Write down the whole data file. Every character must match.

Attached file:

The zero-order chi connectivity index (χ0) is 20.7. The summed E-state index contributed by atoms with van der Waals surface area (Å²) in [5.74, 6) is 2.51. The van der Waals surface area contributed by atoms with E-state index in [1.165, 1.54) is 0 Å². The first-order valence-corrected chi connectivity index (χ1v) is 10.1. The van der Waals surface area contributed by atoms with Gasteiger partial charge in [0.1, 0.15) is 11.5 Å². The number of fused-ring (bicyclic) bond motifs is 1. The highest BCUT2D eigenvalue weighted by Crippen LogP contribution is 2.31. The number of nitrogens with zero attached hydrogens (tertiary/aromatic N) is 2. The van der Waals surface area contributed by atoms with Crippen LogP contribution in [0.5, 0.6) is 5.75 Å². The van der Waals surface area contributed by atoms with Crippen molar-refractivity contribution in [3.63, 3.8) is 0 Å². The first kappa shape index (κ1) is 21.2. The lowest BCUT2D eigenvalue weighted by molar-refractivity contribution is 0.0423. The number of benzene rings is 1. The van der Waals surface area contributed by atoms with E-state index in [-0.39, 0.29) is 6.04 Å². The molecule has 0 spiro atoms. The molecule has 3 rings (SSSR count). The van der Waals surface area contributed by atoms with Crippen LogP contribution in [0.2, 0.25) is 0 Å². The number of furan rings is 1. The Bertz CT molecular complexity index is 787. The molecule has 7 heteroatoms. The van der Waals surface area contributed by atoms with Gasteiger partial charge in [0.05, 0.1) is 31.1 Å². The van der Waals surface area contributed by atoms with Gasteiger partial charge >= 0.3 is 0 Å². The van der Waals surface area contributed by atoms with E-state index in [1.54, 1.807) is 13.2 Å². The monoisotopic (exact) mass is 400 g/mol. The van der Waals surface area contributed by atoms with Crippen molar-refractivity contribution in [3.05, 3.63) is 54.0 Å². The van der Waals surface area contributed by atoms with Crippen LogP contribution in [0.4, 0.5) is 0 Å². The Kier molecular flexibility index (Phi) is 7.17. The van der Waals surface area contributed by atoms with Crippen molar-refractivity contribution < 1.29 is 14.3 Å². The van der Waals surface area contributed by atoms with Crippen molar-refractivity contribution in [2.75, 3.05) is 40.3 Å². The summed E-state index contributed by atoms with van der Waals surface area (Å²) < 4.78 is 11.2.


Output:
The zero-order chi connectivity index (χ0) is 20.7. The summed E-state index contributed by atoms with van der Waals surface area (Å²) in [5.74, 6) is 2.51. The van der Waals surface area contributed by atoms with E-state index in [1.165, 1.54) is 0 Å². The first-order valence-corrected chi connectivity index (χ1v) is 10.1. The van der Waals surface area contributed by atoms with Gasteiger partial charge in [0.1, 0.15) is 11.5 Å². The number of fused-ring (bicyclic) bond motifs is 1. The highest BCUT2D eigenvalue weighted by Crippen LogP contribution is 2.31. The number of nitrogens with zero attached hydrogens (tertiary/aromatic N) is 2. The van der Waals surface area contributed by atoms with Crippen LogP contribution in [0.5, 0.6) is 5.75 Å². The van der Waals surface area contributed by atoms with Crippen molar-refractivity contribution in [3.63, 3.8) is 0 Å². The first kappa shape index (κ1) is 21.2. The lowest BCUT2D eigenvalue weighted by molar-refractivity contribution is 0.0423. The number of benzene rings is 1. The van der Waals surface area contributed by atoms with E-state index in [-0.39, 0.29) is 6.04 Å². The molecule has 0 spiro atoms. The molecule has 3 rings (SSSR count). The van der Waals surface area contributed by atoms with Crippen LogP contribution in [0.2, 0.25) is 0 Å². The number of furan rings is 1. The Bertz CT molecular complexity index is 787. The molecule has 7 heteroatoms. The van der Waals surface area contributed by atoms with Gasteiger partial charge in [0.05, 0.1) is 31.1 Å². The van der Waals surface area contributed by atoms with Gasteiger partial charge >= 0.3 is 0 Å². The van der Waals surface area contributed by atoms with E-state index in [1.54, 1.807) is 13.2 Å². The monoisotopic (exact) mass is 400 g/mol. The van der Waals surface area contributed by atoms with Crippen molar-refractivity contribution in [3.05, 3.63) is 54.0 Å². The van der Waals surface area contributed by atoms with Crippen LogP contribution in [0.4, 0.5) is 0 Å². The Kier molecular flexibility index (Phi) is 7.17. The van der Waals surface area contributed by atoms with Crippen molar-refractivity contribution < 1.29 is 14.3 Å². The van der Waals surface area contributed by atoms with Crippen molar-refractivity contribution in [2.75, 3.05) is 40.3 Å². The summed E-state index contributed by atoms with van der Waals surface area (Å²) < 4.78 is 11.2.